In the new report, Needham and colleagues found that the use of drowsiness-causing benzodiazepines declined to only 26 percent of patient days spent in the MICU in the four months following introduction of early mobilization practices, compared to 50 percent of patient days in the three months leading up to the project. Daily doses dropped even further. Half the patients were given more than 47 milligrams of midazolam and 71 milligrams of morphine before early exercising was emphasized; after exercising became more widespread, half needed less than 15 milligrams of midazolam and 24 milligrams of morphine.
Daily episodes of delirium, when a patient may hallucinate, be unable to think straight or simply be unaware of his surroundings, were sharply curtailed. Before exercising began, ICU patients were spending as little as 21 percent of all patient days without such disturbances, but this grew to 53 percent clear-thinking days afterward. Delirium is known to occur in ICU patients who have been heavily sedated, prolonging their ICU stay and recovery.
Overall time spent in intensive care and in the hospital also dropped after exercising was promoted, by 2.1 days and 3.1 days, respectively. And with patients recovering faster, the Johns Hopkins MICU was able to treat 20 percent more patients even though its capacity, at 16 beds, remained the same.
Critical care expert Eddy Fan, a member of the project team and an instructor at Johns Hopkins, says that physicians are changing their perspective on prolonged bed rest with heavy sedation and its long-term consequences to patient health.
Fan says that developing appropriate physical therapy regimens involves careful planning and coordination among all members of the critical care team, including physicians, nurses and respiratory, physical and occupational therapists. He notes that it can take an hour to get a patient ready to perform and finish certain exercises, such as walking short distances, and that patient comfort and safety must be monitored throughout the activity.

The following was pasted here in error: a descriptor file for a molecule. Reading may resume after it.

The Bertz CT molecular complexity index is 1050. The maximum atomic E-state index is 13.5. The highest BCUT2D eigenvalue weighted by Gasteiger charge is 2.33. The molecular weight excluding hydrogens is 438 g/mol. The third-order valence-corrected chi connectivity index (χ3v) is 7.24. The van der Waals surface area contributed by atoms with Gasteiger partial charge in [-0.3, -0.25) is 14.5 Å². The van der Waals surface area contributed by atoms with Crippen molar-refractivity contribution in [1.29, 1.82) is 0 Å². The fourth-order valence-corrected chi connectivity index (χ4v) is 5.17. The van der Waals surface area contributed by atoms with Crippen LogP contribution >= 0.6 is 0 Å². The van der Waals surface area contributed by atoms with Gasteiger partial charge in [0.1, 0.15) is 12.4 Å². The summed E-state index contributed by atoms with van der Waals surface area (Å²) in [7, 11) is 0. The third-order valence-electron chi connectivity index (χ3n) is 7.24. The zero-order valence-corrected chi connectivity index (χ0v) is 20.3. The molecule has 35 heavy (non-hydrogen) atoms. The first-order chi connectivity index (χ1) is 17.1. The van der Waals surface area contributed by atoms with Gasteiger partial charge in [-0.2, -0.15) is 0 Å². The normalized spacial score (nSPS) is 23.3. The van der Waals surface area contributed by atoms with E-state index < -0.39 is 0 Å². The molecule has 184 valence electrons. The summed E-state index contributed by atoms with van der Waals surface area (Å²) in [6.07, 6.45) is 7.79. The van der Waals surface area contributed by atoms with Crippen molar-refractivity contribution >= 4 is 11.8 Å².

Launching this kind of early physical medicine and rehabilitation program requires serious commitment. Fan says that the Johns Hopkins initiative involved nearly 150 hospital physicians and staff in meetings about early mobilization of patients, including 16 seminars with MICU nurses on sedation alone, as well as presentations about former ICU patients’ problems with muscle weakness after their discharge.
“Things can change quickly in the ICU, but if the patient has the energy to exercise and vital signs are OK, and the staff are trained and confident in the type of activity to be performed, then it is in the patients’ best interest to get them moving,” Fan says.
Needham says that long-term clinical studies of these treatment techniques are already under way; some critically ill patients are performing early-mobilization exercises and others less so or not at all. The goal of researchers, now that the immediate physical benefits have been shown, is to gauge if early rehabilitation therapy improves patients’ quality of life, such as their ability to stay active and mobile inside and outside the home, and to quantify any hospital cost savings accruing from the effort.
Funding support for the report was provided by The Johns Hopkins University and The Johns Hopkins Hospital.
In addition to Needham and Fan, Johns Hopkins researchers involved in this study were Radha Korupolu, Jennifer Zanni, Pranoti Pradhan, Elizabeth Colantuoni, Jeffrey Palmer and Roy Brower.